The main difference between protoplasts and spheroplasts is that protoplasts have one membrane, whereas spheroplasts have two membranes as inner and outer membranes.
The cell wall is a structural component in some cells of living organisms like plants. Certain prokaryotes, such as slime moulds, algae, and fungi, have cell walls. The cell wall is the outermost structure covering the cell. It is a comparatively tough and rigid structure that performs many functions. Some of these include giving shape to the cell, providing protection, helping to develop turgor pressure, withstanding osmotic stress and turgor pressure, and providing mechanical support to the cells. The main function of the cell wall is to provide structural support to leaves, stems, roots, and the overall plant.
Cell walls of different types of cells may have different constituents, such as cellulose and lignin. Animal cells do not have a cell wall, and this is a major difference between animal and plant cells. Protoplasts and spheroplasts are altered forms of bacteria, plant, or fungal cells that have their cell walls partially removed or fully removed. Protoplasts and spheroplasts occur naturally, too. Another name for them is L-forms. Bacillus, clostridium, pseudomonas, and vibrio are some of the microorganisms that produce the L- forms.
Key Areas Covered
Naked Cells, Protoplasts, Spheroplasts
What are Protoplasts
Protoplasts are cells whose cell walls are withdrawn and are covered by plasmalemma. We also call them naked cells. Protoplasts can be cells of bacteria, fungi, etc. The removal of the cell wall to form a protoplast could happen chemically, physically, or with the help of enzymes.
Protoplasts are osmotically sensitive. Their size varies according to the surrounding osmotic pressure. Pectin and cellulose surround the protoplasts. In bacteria, it comprises several layers of peptidoglycan, while in fungi, it comprises chitin.
Additionally, there are different types of enzymes scientists use for protoplast isolation. Generally, enzymes degrade the cell wall material. As most cell walls are formed from polysaccharides, polysaccharide-degrading enzymes are used in the process of degradation. Moreover, the enzymes that help with the degradation are cellulase, pectinase, chitinase, lysozyme, lysostaphin, and xylanase.
What are Spheroplasts
Spheroplasts are the cells from which the entire cell wall has been removed. They can occur naturally or can be created within the laboratory. After the removal of the outer cell wall, the cells remain spherical or round in shape. This spherical nature also helps them survive in harsh environmental conditions. These cells constantly face stresses from the environment, such as osmotic and mechanical stress, due to the loss of protection due to the loss of cell walls. However, the method of formation of spheroplasts depends on the type of cells. Spheroplasts can form from treatments such as pectinases, xylanase, and cellulase treatments of plant cells and chitinase treatment of fungal cells.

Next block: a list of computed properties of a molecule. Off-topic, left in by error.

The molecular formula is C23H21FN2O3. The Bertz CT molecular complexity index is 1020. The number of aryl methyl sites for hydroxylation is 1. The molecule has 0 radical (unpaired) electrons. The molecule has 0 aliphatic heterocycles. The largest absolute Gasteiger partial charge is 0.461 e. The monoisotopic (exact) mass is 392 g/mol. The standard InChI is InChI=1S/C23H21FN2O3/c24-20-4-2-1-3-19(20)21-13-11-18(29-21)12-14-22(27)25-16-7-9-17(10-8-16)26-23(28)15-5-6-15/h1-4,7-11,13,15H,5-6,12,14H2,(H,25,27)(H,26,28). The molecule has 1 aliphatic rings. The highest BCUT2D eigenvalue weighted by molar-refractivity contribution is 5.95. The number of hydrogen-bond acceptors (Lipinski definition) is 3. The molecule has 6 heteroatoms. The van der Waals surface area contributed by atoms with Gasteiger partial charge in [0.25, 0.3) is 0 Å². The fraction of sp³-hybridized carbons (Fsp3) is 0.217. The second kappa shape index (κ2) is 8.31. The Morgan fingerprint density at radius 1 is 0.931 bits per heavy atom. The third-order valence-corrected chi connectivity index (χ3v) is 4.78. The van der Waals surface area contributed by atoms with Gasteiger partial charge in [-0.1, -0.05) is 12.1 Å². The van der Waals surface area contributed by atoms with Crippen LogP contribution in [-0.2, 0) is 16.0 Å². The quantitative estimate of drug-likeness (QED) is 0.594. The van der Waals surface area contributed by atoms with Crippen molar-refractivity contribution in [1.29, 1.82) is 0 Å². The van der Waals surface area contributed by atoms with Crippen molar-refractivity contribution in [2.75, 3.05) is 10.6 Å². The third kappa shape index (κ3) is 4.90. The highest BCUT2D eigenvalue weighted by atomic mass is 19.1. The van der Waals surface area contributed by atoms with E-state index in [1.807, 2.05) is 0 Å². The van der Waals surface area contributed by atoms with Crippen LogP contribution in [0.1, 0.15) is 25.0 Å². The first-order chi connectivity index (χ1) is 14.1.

Bacterial cells are susceptible to osmotic pressure; hence the formation of spheroplasts occurs in isotonic solutions. This is to prevent their cell membranes from rupturing or shivering. Here, it is necessary to maintain an optimum ionic balance to ensure the successful transformation to the desired form.
Difference Between Protoplasts and Spheroplasts
Protoplasts are plant or microbial cells that are formed by removing the cell wall completely, while spheroplasts are plant or microbial cells that are formed by removing the cell wall partially.
Protoplasts have one membrane, whereas spheroplasts have two membranes as inner and outer membranes.
Presence of the Cell Wall
In protoplasts, the cell walls are fully removed, while in spheroplasts, some of the cell wall structure is retained.
Protoplasts have round or oval shapes, whereas spheroplasts have spherical shapes.
Method of Removal of Cell Wall
In protoplasts, the main methods of removal of the cell wall are enzymatic and mechanical methods. In spheroplasts, the methods used in the removal of the cell walls are mechanical methods such as grinding or osmotic shock.
In brief, protoplasts and spheroplasts are altered forms of bacteria, plant, or fungal cells that have their cell walls partially removed or fully removed. The key difference between protoplasts and spheroplasts is that protoplasts have one membrane, while spheroplasts have two membranes: the inner membrane and the outer membrane.
1. “Protoplast – An Overview.” Science Direct.
1. “Physcomitrella protoplasts” By Lab of Ralf Reski – University of Freiburg, Lab of Ralf Reski (CC BY-SA 3.0) via Commons Wikimedia
2. “Penicillin spheroplast generation horizontal” By Shudde – Own work (CC BY-SA 3.0) via Commons Wikimedia